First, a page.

Richard Sandoval

In the Chef’s Kitchen
Photograph By
Leo Schmid

Chef Richard Sandoval garnishing a fresh, seared sea scallop dish at Toro Toro.

Richard Sandoval is a Beard-nominated restaurateur who has created more than 40 restaurant concepts –nationally in Florida, Arizona, or California – or around the globe in Serbia, Qatar, and Dubai. In the District you can find a few of his restaurants like El Centro (in Georgetown and on 14th Street), Masa 14, Zengo, and his latest opening, a pan-Latin steakhouse, Toro Toro, with many small-plate offerings. Last month, I sat down with him to talk about his career and to spend an hour watching him cook.

Born in Mexico City, Richard Sandoval didn’t start out wanting to be a chef, but as a young child he’d join his grandmother in the kitchen where he learned to prepare vibrant Mexican fare from scratch. “So, there were two things I really learned at my grandmother’s side: taste the food as you go, and have great ingredients,” he says of this bold and colorful cuisine. He picked up on the service and restaurant management side of the food world from his father, who was in the hospitality business.

Sandoval moved to southern California for his high school years and was introduced to poorly prepared Mexican cafeteria fare. During college he studied hotel management, but his primary focus was honing his talent for tennis. While he played professional tennis in the satellite circuit through Europe, he kept coming back to food and eventually enrolled at the Culinary Institute of America. “I realized I needed to make a decision – either stay with the tennis and maybe start teaching the sport, or follow my passion for food,” says Sandoval.

Back in Mexico Sandoval opened an Italian restaurant for his father, and after a couple of years he left his family’s restaurants in Acapulco and decided to move to New York. In 1995 he opened a French-American restaurant, Savann, on the Upper West Side, but kept feeling that the city really needed a great Mexican restaurant. He eventually opened Maya, a restaurant that paid homage to his roots. “My goal was to show that Mexican culture and the cuisine is different than just tacos and tequila. I had to change people’s idea of Mexican food – it was selling the idea, showing that it could represent a larger spectrum and be more refined and sophisticated.” Sandoval sees correlations between different cuisines. “Maybe you have crema fresca instead of sour cream or crème fraiche, and you use similar proteins like you use in French cuisine, it’s just with a Latin flair.”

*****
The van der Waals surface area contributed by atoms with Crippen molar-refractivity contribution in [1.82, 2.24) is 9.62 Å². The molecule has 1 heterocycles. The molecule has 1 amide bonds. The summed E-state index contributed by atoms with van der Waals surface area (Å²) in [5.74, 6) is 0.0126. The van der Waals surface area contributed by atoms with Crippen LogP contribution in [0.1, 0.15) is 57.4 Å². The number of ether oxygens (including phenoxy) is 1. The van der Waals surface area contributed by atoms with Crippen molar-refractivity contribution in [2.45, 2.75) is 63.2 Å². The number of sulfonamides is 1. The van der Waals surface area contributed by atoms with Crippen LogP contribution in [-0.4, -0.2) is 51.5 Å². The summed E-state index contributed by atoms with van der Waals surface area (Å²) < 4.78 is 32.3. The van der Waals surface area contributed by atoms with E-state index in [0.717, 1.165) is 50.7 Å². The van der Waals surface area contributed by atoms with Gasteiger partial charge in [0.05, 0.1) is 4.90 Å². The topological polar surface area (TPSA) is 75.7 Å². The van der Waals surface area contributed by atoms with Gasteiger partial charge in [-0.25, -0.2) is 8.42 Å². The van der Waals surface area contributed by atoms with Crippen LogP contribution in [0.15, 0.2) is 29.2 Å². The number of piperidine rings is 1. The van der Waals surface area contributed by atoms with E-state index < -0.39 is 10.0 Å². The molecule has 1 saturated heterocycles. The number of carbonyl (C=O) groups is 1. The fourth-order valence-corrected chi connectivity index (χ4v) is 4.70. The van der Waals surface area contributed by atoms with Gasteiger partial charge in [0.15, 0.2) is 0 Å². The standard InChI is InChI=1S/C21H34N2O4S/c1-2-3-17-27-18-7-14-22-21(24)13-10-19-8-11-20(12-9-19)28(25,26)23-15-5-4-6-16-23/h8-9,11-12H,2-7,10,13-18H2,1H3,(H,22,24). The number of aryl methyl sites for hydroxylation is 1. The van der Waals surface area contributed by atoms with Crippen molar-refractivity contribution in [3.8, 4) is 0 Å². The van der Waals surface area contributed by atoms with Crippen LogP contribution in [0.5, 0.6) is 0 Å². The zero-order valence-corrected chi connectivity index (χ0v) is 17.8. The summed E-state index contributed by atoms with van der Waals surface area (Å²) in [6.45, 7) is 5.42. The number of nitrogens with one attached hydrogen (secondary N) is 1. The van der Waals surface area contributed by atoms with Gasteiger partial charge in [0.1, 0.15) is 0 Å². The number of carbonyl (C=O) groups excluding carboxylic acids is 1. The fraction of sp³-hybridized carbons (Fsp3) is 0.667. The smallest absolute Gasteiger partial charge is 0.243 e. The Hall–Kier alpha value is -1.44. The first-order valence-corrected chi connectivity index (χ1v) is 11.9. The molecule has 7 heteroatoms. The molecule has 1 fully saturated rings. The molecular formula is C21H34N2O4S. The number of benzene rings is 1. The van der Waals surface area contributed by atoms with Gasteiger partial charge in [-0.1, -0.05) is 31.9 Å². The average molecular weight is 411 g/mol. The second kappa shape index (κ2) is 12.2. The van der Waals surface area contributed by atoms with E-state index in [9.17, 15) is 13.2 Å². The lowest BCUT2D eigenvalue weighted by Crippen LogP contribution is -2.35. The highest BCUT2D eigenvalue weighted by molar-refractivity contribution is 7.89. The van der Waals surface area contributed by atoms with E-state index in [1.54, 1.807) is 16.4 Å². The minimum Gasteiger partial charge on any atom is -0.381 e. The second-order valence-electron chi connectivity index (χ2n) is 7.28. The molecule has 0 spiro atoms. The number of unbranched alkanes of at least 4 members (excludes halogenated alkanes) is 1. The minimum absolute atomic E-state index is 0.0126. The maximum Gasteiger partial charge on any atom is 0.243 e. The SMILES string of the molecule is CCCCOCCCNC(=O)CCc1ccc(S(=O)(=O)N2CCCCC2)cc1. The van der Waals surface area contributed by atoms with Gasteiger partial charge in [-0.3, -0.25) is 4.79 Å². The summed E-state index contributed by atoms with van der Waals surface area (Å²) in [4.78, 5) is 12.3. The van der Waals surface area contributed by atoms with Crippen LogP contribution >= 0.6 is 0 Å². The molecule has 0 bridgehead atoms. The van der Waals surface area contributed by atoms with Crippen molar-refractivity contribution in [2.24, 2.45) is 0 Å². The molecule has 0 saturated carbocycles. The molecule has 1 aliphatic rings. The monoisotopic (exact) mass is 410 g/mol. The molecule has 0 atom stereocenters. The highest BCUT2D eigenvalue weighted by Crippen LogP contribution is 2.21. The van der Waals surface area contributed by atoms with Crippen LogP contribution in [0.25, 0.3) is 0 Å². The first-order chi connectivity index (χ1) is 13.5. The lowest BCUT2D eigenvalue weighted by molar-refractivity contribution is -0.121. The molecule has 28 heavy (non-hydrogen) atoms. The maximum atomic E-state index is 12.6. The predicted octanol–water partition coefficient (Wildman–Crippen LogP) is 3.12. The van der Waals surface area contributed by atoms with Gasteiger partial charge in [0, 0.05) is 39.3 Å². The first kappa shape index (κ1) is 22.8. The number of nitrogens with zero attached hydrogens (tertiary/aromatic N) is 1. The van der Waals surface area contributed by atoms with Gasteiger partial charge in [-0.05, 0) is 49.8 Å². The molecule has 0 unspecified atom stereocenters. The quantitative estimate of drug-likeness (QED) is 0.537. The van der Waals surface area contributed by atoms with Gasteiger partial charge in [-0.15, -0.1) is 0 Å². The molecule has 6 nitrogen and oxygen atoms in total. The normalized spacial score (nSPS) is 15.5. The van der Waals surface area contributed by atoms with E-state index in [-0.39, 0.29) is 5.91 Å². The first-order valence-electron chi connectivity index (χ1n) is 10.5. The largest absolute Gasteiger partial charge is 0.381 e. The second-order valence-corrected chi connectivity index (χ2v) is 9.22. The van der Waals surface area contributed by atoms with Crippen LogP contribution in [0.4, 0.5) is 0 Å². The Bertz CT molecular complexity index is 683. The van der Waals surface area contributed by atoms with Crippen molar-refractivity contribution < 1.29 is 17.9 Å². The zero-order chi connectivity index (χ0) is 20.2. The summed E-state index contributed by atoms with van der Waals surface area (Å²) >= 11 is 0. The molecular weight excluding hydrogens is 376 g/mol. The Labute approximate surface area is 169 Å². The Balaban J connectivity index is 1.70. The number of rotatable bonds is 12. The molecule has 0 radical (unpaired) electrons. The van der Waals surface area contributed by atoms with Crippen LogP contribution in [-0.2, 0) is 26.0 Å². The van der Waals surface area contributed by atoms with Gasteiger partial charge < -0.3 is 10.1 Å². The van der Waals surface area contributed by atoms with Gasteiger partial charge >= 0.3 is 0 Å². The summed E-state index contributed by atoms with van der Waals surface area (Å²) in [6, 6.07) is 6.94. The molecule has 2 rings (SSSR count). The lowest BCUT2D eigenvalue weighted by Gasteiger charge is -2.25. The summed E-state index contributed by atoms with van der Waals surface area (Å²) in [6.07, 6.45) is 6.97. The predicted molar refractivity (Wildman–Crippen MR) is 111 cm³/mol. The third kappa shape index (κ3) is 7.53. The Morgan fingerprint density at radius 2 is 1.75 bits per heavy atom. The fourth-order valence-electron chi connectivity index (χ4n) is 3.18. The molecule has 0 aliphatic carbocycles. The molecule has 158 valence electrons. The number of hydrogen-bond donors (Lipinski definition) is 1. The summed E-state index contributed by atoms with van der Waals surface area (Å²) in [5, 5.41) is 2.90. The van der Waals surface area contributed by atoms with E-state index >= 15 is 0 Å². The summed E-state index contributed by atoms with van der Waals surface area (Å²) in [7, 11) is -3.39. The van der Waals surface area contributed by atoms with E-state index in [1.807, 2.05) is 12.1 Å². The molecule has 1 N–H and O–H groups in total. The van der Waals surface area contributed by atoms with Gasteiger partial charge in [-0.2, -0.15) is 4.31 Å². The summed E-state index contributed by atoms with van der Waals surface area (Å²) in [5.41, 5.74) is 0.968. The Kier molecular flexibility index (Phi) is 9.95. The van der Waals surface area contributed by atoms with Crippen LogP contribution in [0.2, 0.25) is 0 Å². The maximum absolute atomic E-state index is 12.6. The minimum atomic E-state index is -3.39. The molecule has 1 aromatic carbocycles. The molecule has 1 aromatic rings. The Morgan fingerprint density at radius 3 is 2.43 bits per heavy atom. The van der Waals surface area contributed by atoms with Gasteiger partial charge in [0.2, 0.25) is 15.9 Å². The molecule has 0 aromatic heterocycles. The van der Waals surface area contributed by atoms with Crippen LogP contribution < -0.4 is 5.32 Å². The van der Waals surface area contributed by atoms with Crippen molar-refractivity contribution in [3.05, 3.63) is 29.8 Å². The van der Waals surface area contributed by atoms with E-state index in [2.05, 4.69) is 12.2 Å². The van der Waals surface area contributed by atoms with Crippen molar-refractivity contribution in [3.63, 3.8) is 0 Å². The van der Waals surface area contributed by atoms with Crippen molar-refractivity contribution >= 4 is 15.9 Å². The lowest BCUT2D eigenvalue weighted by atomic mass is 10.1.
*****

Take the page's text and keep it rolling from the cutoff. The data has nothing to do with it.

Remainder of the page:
Sandoval hit a low point after opening Maya when the 125-seat restaurant almost closed. Then, in July 1997, the New York Times’ Ruth Reichl awarded Maya an impressive two stars. Sandoval notes that at that time he didn’t have any real strategy or plan, because he didn’t have any money. After the Reichl review business really started to pick up. “Before the review we were serving 40 to 50 people a night; after the review we were up to 250 people, with the tables turning a couple of times.”

After Maya reached a couple of years in business, Sandoval was able to open a second location in San Francisco, receiving a great review from the San Francisco Chronicle’s Michael Bauer.

Along with the restaurants he has won a number of awards, including Mexico’s National Toque d’Oro (2003), Bon AppétitRestaurateur of the Year (2006), and Cordon d’Or Restaurateur of the Year (2012). Logging about 250,000 air miles a year from his home in southern California, Sandoval says, “I love what I do, I love creating restaurants, cooking for people – you get instant gratification, you can see it in people’s faces. However, I am frequently on the road, so if there was any one thing I could change it would be to find a little more balance, to have more time with my wife and kids.”

To prepare one of the chef’s signature dishes, try this elegant recipe, easy enough for a fast supper or perfect for a dinner party that includes many small plates.

Chef Sandoval’s Summer Scallops

Pick up lovely, slightly sweet New Bedford scallops from your local fish monger – they come from the Eastern seaboard. A trio per person should do it as they’re pretty substantial, or serve with small plates for a larger party.

4 ounces (8 tablespoons) unsalted butter
3 large New Bedford scallops
zest from half a lemon
¼ cup white wine
pinch of chile flakes
1 tablespoon heavy cream
pinch of chives, chopped, and micro greens
¼ cup panko (bread crumbs)
¼ cup Parmesan cheese

Preheat oven to 350 F.

Melt two tablespoons of butter in a small sauté pan over medium-high heat and sear scallops for about 2-3 minutes on each side. Remove from pan and set aside.

Take breadcrumbs, Parmesan, chile flakes, and two tablespoons of butter and process in food processor until paste forms. Spread a dollop on top of each scallop and bake for several minutes until top begins to brown.

In the meantime make a lemon butter sauce by reducing a quarter cup of dry white wine by half as you simmer in a small saucepan over medium high heat. Add lemon zest and heavy cream. Heat for a minute or so; reduce until slightly thickened. Remove from heat and stir in four tablespoons of room-temperature butter while whisking. Season with salt and pepper to taste.

Plate scallops with Parmesan crust facing up; spoon sauce around scallop perimeters. Garnish with chopped chives and micro greens.

Open daily, Toro Toro is located at 1300 I St. NW, 202-682-9500, richardsandoval.com/torotorodc.

Seared scallops, plated and ready to go.
Chef Richard Sandoval searing translucent sea scallops in the open kitchen at Toro Toro.
Chef Richard Sandoval speaking with the writer in Toro Toro’s comfortable and inviting dining room at 1300 I St. NW.